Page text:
That is what one of friends said when he saw the gameplay videos for Tiny Barbarian DX. Which is totally cool because as a gamer I have come to terms with the idea that not every game is for everybody. Some people just don't like awesome things.
So who is Tiny Barbarian DX for?
Let me take you back a bit. Growing up I never played Zelda and I wasn't crazy about Mario. I had "zero interest" in things like Finally Fantasy or Secret of Mana and Chrono Trigger and the likes of. I played a shit load of Double Dragon and Castlevania. I had a cousin who owned a Sega and I spent hours at his place playing Splatterhouse. That game was a treat for me and it was even more special because I couldn't play it at home. And I played a lot of Golden Axe and Argus no Senshi (published as Rygar in the west). Now those two games in particular, Tiny Barbarian is for people who loved those two games.
No complex story, no leveling up, nothing but jump and attack with movement. Just raw gameplay, but it was the gameplay that made them shine. So many hours of "just one more try, damn it just one more" as you slice your blade through skull and guts leaving a bloody trail of destruction on your quest. If Zelda is the Lord of the Rings of Video games then Golden Axe was the Chronicles of Conan. And that is the idea of Tiny Barbarian DX.
In fact before the DX version Tiny Barbarian was a free downloadable game loosely based on Robert Howard's classic Conan story "The Frost Giants Daughter"
The new game is an even bigger love letter to Conan. Before you even press start you find yourself at the top of what appears to be a massive tower surrounded by dark clouds and fire. Waves of enemies climb the towers steep walls to get their claws on you as you frantically swing your sword to survive. Such imagery is iconic of everyone's favorite Cimmerian.
Then the "Start" menu fades in. This happens every time you load up the game and every time you last a little bit longer. This is the glimpse of the trial by fire that awaits you through out Tiny Barbarian DX. There is no tutorial, no direction; just instinct.
You know this game because you have played it before. Back during the dawn of the NES and SEGA systems when game design made you figure things out by playing for yourself.
This same thought and theory is tested when you fight the games bosses. I read some where once that a true game boss tests you on everything that you have learned up to that point and Tiny Barbarian DX never misses a beat to test whither you've been paying attention or not.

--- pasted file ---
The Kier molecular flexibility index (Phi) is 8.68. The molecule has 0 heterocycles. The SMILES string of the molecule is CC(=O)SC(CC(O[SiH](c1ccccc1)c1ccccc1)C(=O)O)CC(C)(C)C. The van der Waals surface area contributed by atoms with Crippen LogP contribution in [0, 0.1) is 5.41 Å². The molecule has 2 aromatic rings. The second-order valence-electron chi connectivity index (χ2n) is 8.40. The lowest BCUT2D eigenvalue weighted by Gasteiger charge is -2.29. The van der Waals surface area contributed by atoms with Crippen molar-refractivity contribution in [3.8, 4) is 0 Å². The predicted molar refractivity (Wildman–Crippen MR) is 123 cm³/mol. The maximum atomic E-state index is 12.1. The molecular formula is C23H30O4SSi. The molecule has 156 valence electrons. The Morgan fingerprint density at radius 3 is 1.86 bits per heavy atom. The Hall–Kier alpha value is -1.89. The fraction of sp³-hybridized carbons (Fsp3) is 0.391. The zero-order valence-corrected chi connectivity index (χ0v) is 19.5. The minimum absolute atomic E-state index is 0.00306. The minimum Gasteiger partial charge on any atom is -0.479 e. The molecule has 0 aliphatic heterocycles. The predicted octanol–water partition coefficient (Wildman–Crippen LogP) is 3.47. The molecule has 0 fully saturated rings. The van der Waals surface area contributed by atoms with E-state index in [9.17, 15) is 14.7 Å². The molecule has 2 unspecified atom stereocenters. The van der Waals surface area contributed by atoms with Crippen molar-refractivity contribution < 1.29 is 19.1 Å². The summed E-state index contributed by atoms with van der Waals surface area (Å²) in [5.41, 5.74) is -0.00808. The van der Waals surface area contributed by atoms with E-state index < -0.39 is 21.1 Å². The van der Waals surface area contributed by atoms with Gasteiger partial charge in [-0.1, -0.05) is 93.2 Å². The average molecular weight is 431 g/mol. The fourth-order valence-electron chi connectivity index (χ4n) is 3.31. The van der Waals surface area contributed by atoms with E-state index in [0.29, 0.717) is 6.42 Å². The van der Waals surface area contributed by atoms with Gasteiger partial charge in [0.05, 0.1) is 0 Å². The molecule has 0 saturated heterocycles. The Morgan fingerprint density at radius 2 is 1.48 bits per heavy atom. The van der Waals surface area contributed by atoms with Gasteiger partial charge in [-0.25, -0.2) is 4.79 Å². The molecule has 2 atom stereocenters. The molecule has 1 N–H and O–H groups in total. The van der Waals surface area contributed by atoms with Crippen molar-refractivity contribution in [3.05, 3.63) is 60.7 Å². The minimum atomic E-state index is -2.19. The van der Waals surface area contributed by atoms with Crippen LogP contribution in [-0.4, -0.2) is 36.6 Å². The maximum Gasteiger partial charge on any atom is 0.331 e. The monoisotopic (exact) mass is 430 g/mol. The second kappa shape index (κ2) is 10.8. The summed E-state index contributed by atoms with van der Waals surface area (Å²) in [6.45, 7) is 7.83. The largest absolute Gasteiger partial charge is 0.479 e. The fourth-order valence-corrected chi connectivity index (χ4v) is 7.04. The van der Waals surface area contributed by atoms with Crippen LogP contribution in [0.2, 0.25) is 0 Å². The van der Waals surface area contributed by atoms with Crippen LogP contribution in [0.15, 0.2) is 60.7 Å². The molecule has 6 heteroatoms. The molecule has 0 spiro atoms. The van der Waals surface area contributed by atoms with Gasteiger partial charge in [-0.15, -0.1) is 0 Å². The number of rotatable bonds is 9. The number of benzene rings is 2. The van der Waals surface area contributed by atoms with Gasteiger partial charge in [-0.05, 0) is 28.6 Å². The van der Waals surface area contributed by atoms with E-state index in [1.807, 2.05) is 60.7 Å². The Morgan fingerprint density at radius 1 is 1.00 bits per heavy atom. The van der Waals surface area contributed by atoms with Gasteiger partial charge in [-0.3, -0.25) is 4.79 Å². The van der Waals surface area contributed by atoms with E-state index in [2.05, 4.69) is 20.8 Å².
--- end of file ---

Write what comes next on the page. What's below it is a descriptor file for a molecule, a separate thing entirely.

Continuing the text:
"Was that move you pulled to avoid that trap a fluke? Well lets see if you can do it again just to make sure"
As mentioned the game does nothing to hide it's inspiration not just from old school games but from the adventures of Conan as well. The opening scene sees our Tiny hero tied to a massive tree with vultures ready to pick him dry. This of course is a massive homage to one of the most memorable "Conan moments" as seen in the classic tale "A which shall be born" in which a beaten Conan is nailed to a tree and left for dead. The whole scene plays out pretty much as it does in the story.
Nods to the character can be found all over the game. And the style of the enemies and locations have a very distinct "pulp fantasy" feel to them. It might all be obvious pixels but the art style made up of these pixels is awesome, but like the games of old they leave enough space for your imagination to bring them to life even more.
The animations are a treat to watch, with our hero in particular being a charm to play. Every jump and swing feels responsive and tight with death being a result of miss timing and not bad luck. The music is also a treat as your time on screen is scored as a grand adventure tightly packed into 8bit musical glory. You feel like a warrior as you smash your way through the game.
The gameplay itself is a mix of beat em up and platforming with minor environmental puzzles thrown in for good measure and you will find yourself dying a few times before "getting the hang" of a particular enemy pr area.
Michael Stearns who is the genius behind Tiny Barbarian DX plans to release episodic installments of the game with the first one already available. You do not have to pay for each episode though, they will become available upon release if you own the game.
For fans of old school action and platforming (and Conan) Tiny Barbarian DX is a must have treat that will stir so much nostalgia in you that you'll feel like a kid again as you play through it.
Here's a video of me fighting the first boss :)